A bill requiring alcohol-sensing ignition locks on the vehicles of most people convicted of drunken driving advanced in the New Jersey Legislature earlier this week.
The lock is a Breathalyzer-like device that keeps the vehicle from starting if it senses an alcohol level that exceeds the legal limit. Eight states have ignition-lock laws. New Jersey currently requires the locks for repeat offenders.
The proposal advanced by the Assembly Law and Public Safety Committee extends the mandate to first-time drunken drivers whose blood-alcohol content registers .15 or higher, nearly twice New Jersey’s .08 limit. It also permits judges to order ignition locks for first-time offenders with a blood-alcohol level of .08 to .15, and extends the length of time the locks are required.
The original bill requiring ignition locks for everyone convicted of drunken driving regardless of blood alcohol level failed to gain traction and was amended.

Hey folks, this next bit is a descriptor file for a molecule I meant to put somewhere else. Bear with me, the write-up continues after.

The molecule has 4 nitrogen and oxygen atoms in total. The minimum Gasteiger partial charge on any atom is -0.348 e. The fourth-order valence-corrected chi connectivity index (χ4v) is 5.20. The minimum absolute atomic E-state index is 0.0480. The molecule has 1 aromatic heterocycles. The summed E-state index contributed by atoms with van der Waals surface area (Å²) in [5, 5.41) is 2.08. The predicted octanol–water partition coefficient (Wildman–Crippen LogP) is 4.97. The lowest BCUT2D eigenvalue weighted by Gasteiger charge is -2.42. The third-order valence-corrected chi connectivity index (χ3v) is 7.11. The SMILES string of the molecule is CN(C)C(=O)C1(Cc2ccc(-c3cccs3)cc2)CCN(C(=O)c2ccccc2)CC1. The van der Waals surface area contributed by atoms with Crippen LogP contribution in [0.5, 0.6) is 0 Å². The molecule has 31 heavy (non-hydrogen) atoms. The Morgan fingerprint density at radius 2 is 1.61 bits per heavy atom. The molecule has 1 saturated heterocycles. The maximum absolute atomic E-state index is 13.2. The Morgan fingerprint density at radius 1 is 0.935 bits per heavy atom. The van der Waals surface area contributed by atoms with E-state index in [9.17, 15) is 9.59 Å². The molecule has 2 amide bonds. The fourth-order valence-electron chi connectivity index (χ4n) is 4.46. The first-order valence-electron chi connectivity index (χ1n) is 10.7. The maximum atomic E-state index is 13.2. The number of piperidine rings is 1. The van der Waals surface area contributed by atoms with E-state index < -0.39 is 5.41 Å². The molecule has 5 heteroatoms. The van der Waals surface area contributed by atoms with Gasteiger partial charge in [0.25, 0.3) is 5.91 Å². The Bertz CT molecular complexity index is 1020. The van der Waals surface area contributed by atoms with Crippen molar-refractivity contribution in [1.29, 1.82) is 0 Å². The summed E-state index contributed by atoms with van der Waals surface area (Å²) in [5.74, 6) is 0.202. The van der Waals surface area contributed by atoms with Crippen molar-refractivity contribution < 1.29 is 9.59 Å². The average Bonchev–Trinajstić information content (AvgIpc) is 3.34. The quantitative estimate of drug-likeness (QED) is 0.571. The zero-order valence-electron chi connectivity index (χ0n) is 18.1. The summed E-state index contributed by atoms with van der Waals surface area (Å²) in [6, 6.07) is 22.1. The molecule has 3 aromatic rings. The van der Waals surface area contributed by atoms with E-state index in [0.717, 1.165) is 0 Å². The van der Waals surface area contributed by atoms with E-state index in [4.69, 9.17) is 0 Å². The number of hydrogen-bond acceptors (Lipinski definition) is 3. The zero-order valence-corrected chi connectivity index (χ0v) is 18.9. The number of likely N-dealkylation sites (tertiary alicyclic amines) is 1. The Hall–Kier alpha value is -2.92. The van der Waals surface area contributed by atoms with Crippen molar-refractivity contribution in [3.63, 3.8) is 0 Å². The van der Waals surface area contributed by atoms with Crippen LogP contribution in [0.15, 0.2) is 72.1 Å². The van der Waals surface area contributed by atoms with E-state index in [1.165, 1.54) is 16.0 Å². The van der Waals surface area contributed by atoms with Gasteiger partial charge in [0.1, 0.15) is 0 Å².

Acknowledging that not everyone will be satisfied with the compromise, Sen. John Girgenti, D-Hawthorne, noted that New Jersey already imposes some of the toughest DUI penalties in the country, which include mandatory license suspension, a license restoration fee and insurance surcharges.
The proposal is dubbed “Ricci’s Law” for a 17-year-old South Jersey teen who was killed by a repeat drunken driver while riding his bike. His sister, Adrienne Branca of Egg Harbor Township, tearfully testified at Monday’s hearing, imploring lawmakers to enact the tougher penalty.
Mindy Lazar, executive director of MADD New Jersey, said lengthy license suspensions alone do not stop convicted drunk drivers from continuing to drive and drink. She said ignition locks are like an “electronic probation officer,” and said MADD advocates the locks for all drunken drivers.
However, others said it is unfair to punish a first-time offender who registers barely over the legal limit the same as a three-time DUI offender whose blood-alcohol content is far over the threshold.
The American Beverage Institute and industry lobbyist Jeffrey Warsh were among those who pushed for the exemption for some first-time offenders.
A prior attempt at advancing the legislation in New Jersey failed, although judges have discretion to order the ignition locks.
A similar proposal is pending in the Assembly.
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